Spotted at Sedona MTB Festival, DVO Suspension had a few bikes on the rack with upcoming and prototype designs. The new rear shocks cover the range from long-travel enduro down to short-travel XC and light trail bikes (aka “downcountry” or “fun country”).
Shown above is the upcoming DVO Topaz II, which gets more bushings and a larger diameter shaft to make it stronger and reduce stiction under load.
The Topaz II goes from a 10mm to 12.7mm internal shaft, stiffens the bike for bikes with clevis mounts (like the Ibis it’s picture on) and Trunnion mounts that put more lateral stress on a shock.
The shaft itself is now plated, rather than anodized, so it’s both slicker and more durable.
There are more bushings, now, too, and more bushing overlap internally. Combined with the new bushing at the seal (turquoise, above) and a lengthened can length, the shock is both stiffer and better supported.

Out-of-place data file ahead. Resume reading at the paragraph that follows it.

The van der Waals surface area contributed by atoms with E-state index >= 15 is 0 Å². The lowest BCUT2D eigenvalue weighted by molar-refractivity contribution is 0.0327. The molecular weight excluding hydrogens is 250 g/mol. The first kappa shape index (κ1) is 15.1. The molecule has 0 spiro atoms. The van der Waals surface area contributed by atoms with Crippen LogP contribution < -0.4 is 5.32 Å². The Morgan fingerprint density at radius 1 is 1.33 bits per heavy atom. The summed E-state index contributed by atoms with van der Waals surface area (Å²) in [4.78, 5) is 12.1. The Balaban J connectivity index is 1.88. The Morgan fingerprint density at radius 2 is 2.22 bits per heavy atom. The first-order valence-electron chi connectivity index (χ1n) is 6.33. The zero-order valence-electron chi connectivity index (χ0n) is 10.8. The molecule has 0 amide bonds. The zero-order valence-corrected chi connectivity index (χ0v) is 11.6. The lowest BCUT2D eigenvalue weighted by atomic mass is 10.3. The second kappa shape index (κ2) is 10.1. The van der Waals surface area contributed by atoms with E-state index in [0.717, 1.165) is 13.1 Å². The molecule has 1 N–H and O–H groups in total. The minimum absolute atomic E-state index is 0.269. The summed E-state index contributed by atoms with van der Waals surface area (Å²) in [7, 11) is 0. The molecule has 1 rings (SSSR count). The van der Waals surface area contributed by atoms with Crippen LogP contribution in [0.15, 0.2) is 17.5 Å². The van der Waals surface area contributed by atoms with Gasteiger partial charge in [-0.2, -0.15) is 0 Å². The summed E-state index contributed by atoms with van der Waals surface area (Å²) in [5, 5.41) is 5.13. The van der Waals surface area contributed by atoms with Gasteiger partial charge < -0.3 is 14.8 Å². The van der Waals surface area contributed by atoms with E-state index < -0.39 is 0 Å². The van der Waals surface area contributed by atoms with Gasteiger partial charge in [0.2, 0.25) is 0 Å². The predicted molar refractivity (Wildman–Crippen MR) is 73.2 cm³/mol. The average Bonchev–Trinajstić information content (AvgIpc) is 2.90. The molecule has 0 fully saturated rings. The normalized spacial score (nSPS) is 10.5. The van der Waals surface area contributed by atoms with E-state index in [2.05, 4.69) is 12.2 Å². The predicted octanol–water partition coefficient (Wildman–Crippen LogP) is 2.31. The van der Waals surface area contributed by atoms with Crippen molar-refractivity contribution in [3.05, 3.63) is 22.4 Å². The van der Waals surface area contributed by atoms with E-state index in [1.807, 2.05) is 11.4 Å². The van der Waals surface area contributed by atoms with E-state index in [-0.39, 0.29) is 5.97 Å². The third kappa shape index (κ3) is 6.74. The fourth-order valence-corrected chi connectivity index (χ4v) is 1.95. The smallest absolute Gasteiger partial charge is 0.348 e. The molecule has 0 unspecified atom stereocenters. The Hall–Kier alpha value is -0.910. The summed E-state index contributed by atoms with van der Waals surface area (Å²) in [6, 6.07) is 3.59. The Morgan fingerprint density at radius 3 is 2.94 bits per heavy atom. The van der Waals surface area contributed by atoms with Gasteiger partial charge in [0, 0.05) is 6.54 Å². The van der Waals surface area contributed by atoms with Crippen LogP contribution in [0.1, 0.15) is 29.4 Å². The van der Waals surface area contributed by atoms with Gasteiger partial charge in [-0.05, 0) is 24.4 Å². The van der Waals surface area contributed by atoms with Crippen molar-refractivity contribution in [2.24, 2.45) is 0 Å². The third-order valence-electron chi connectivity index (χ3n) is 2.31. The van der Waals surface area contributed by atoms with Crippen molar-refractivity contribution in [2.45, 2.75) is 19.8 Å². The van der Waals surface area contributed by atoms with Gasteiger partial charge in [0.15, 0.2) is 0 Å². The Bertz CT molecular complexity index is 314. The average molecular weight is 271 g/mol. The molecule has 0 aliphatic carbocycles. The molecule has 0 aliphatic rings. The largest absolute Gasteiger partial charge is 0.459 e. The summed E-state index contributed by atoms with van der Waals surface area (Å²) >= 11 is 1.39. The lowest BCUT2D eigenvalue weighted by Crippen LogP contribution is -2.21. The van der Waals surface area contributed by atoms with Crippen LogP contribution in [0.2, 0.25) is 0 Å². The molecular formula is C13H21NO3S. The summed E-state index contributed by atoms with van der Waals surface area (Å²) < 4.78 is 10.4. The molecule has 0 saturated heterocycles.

The goal was to just make a more robust shock, and it gets the usual refinements to the internal circuitry to give you more tuning. A sideways mounted damper cut riot for better figment options on more bikes.
This dual high- and low-speed compression control knob is similar to what’s found on their Jade coil shock and could be coming to an air shock soon, too. This one took a bit of convincing to let us share a pic of it (even though it was sitting in public view all weekend), and they told us it’s only a concept for now and not a final working design as shown.
For shorter travel bikes like this new Fezzari Signal Peak (100mm to 120mm rear travel), they’ll be launching a new Opal HV inline air shock with no external reservoir.
Look for a 3-position external low-speed compression rebound switch with a rebound knob on top of it. No word on availability or pricing on any of these yet, but our guess is the Topaz II and Opal HV should be out this year.
The Topaz II is listed on their website now for $500, but currently shown as out of stock.